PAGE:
On October 6th, Lula may be elected the President of Brazil in the first round of the presidential elections. If not, he is sure to win the second round. This will be the first time in history that Brazil will be governed by a left-of-centre administration.
The opposition candidates and in particular, second-placed Jose Serra (PSDB, Social Democrats, in government) try to invoke fear in the country’s powerful financial lobbies, which have international connections, claiming that Lula is a radical leftist influenced by the MST; the Landless Peasants’ Movement.
These accusations are paramount to political slander of the worst possible type. After decades of right-wing government, Brazil is in a sorry state. Eight million out of a total population of 170m. are unemployed. Of the 76m. working, 46 million are working in the parallel market. Interest rates soar at a staggering 18%. Company income tax is so high that Brazilian goods are uncompetitive, which takes away added negotiating value at discussions with AFTA and MERCOSUL.
After losing three consecutive presidential elections, Luis Inacio Lula da Silva, 56, a former metalworker and trade union leader, founder of the Partido dos Trabalhadores (PT), has mellowed his more abrasive discourse of yesteryear. He has learnt where he can go and what he can do. He has surrounded himself with political heavyweights, such as ex-President Jose sarney.
Graham Stock, Head of the South American division at JP Morgan Chase, declared in an interview with the Financial Times, “Lula has ceased to be the black sheep that he was in previous elections”. He has allied himself with the centre-right Liberal Front (PFL), his candidate for the Vice Presidency being the famous entrepreneur Jose Alencar.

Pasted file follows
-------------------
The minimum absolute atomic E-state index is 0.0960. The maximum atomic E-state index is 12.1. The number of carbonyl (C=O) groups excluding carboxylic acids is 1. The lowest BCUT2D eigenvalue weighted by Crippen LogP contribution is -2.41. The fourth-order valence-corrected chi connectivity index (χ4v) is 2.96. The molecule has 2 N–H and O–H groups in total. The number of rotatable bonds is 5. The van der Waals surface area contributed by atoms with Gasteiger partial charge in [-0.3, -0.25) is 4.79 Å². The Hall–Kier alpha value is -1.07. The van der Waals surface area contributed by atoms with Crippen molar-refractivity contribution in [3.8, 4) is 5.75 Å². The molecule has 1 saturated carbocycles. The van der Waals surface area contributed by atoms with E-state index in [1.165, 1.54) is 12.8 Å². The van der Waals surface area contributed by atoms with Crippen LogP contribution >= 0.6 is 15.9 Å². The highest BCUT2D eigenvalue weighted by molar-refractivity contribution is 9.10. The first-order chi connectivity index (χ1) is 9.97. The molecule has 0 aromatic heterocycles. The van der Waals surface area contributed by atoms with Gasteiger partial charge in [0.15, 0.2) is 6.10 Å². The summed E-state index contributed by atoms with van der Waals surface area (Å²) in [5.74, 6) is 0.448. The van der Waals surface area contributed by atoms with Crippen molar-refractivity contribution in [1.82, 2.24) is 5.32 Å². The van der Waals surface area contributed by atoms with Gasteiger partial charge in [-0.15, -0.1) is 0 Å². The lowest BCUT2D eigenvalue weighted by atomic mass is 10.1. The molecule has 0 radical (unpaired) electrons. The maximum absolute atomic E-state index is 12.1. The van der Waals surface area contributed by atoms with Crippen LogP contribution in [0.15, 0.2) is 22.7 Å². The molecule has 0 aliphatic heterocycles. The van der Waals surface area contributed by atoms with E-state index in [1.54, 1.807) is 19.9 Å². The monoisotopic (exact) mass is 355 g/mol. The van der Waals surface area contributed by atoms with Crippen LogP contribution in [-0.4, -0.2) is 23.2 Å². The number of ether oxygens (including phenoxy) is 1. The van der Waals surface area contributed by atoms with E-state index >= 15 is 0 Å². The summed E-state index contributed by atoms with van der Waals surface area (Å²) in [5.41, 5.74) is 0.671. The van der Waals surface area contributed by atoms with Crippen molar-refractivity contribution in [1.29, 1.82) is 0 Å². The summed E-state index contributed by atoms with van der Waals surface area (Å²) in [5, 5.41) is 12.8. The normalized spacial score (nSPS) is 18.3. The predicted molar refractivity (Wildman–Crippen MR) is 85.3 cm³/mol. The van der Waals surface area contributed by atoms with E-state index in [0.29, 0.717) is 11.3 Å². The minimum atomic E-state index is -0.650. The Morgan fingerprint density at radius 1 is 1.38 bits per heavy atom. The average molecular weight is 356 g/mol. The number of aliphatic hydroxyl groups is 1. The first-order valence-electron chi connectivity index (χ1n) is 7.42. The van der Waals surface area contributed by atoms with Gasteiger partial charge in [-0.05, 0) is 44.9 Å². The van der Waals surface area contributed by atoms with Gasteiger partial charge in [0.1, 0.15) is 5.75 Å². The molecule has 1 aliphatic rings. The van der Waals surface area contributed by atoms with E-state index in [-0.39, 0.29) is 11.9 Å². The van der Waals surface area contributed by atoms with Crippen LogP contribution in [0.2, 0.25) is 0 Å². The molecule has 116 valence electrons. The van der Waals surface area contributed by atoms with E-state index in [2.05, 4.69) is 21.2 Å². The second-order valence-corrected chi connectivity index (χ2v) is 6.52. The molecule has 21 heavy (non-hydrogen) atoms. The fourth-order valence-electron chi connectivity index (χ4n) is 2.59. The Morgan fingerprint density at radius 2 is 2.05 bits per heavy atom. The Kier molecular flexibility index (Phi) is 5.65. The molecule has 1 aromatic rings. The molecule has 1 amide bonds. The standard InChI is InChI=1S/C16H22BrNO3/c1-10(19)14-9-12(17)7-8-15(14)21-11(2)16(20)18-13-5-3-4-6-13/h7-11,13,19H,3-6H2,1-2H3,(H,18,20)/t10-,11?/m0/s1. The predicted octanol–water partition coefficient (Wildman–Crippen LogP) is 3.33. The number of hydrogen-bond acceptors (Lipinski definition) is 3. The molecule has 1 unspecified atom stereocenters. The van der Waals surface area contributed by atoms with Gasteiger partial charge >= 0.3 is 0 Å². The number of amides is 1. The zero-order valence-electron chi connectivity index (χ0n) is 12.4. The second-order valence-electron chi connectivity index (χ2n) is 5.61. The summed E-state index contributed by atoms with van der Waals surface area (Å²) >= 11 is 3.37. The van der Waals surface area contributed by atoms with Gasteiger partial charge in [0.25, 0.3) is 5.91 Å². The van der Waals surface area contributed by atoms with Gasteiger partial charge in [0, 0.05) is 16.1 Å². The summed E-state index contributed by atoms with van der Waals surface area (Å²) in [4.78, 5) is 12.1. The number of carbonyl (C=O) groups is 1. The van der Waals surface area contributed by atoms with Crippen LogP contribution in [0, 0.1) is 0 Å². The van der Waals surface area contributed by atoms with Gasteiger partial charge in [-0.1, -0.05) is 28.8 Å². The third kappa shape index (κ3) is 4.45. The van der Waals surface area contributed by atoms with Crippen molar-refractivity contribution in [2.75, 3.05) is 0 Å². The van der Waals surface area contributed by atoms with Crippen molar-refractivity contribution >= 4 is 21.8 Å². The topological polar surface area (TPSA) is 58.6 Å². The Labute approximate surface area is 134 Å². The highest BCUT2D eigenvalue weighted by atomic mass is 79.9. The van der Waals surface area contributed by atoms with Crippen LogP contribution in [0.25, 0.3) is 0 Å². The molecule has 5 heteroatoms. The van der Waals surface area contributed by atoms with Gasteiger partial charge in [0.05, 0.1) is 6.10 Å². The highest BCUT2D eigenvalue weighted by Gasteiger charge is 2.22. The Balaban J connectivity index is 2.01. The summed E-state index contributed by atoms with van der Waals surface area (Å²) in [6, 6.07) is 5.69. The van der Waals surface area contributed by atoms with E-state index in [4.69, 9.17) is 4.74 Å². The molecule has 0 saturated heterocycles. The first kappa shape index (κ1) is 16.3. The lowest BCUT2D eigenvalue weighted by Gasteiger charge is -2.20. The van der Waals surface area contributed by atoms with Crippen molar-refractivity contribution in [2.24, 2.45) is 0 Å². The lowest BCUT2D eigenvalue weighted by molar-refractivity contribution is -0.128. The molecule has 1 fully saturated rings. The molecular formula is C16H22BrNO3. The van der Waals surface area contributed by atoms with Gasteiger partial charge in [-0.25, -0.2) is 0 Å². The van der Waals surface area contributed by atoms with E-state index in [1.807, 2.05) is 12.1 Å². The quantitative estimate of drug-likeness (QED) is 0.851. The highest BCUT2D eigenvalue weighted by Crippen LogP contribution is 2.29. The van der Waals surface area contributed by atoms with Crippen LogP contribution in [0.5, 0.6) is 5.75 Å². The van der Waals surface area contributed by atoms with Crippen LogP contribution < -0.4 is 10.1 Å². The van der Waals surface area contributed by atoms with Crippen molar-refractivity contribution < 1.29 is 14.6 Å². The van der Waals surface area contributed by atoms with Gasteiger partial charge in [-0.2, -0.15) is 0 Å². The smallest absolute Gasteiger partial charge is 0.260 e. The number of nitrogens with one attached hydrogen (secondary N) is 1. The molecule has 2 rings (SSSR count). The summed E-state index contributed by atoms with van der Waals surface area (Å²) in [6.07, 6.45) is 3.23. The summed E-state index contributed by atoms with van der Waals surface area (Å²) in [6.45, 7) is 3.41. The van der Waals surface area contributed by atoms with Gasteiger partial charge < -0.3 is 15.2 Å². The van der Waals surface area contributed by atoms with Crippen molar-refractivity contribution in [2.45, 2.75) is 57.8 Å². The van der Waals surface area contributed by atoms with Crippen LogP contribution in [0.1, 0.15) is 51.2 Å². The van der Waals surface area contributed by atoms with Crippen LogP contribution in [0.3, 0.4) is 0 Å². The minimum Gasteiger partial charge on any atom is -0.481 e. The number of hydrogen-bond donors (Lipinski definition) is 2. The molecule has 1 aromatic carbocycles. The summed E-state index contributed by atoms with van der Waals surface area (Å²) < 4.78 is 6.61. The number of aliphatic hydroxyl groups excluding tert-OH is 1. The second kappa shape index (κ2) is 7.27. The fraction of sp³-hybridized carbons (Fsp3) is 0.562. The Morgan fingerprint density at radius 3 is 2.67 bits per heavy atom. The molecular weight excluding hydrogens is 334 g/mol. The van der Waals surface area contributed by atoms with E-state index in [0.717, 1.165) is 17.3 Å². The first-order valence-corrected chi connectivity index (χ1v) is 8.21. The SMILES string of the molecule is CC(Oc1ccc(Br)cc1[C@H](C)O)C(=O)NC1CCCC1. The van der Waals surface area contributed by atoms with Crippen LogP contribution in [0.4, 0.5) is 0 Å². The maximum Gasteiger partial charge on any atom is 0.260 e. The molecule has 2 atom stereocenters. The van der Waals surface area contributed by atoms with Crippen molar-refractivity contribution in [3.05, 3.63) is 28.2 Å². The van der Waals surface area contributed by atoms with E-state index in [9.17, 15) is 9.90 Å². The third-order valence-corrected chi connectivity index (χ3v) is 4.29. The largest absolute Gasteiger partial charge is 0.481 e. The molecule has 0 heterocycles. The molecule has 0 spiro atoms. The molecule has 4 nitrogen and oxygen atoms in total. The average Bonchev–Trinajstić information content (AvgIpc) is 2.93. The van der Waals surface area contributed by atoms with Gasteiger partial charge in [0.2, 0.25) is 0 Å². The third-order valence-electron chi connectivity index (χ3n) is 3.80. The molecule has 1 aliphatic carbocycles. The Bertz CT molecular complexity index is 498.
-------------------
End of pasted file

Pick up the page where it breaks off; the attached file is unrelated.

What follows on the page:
Lula has declared that he will honour agreements with the IMF and he has urged the Landless Peasants to restrain their more aggressive activities. Lula is a nationalist, who has declared he will stand up for Brazil’s interests. “A Democratic-Popular government in Brazil will not be hostile to the United States…but it will not be submissive either, as Fernando Henrique Cardodo’s government has been”.
As for the IMF, Lula declared : “We shall want autonomy to do the things we want to do. I will not accept that Brazil is treated like an insignificant country”. The behaviour of the international financial community, in its attempt to influence the elections, has been partisan and sickeningly intrusive. Brazil’s risk factor has been fixed at 1706 points, higher than Nigeria’s, although Brazil’s GDP is seventeen times higher than that of Nigeria. These are the scare mongering tactics of the irresponsible elite who want to hold on to all the reins of power and all the country’s vast mineral wealth, at the expense of the people, the majority of whom are born into a hopeless and helpless existence.
However, Lula stands at 45% of the opinion poll, and rising. Lula is the people’s candidate, who understands more than any other the real problems of Brazil’s poor, Brazil’s lower middle class and Brazil’s middle class, living a life of existence without a modicum of social justice or progress. The motto on the Brazilian flag “Ordem e Progresso” (Order and Progress) may for the first time be given real political significance under a Brazil governed by president Lula da Silva.
Marcia MIRANDA PRAVDA.Ru BRAZIL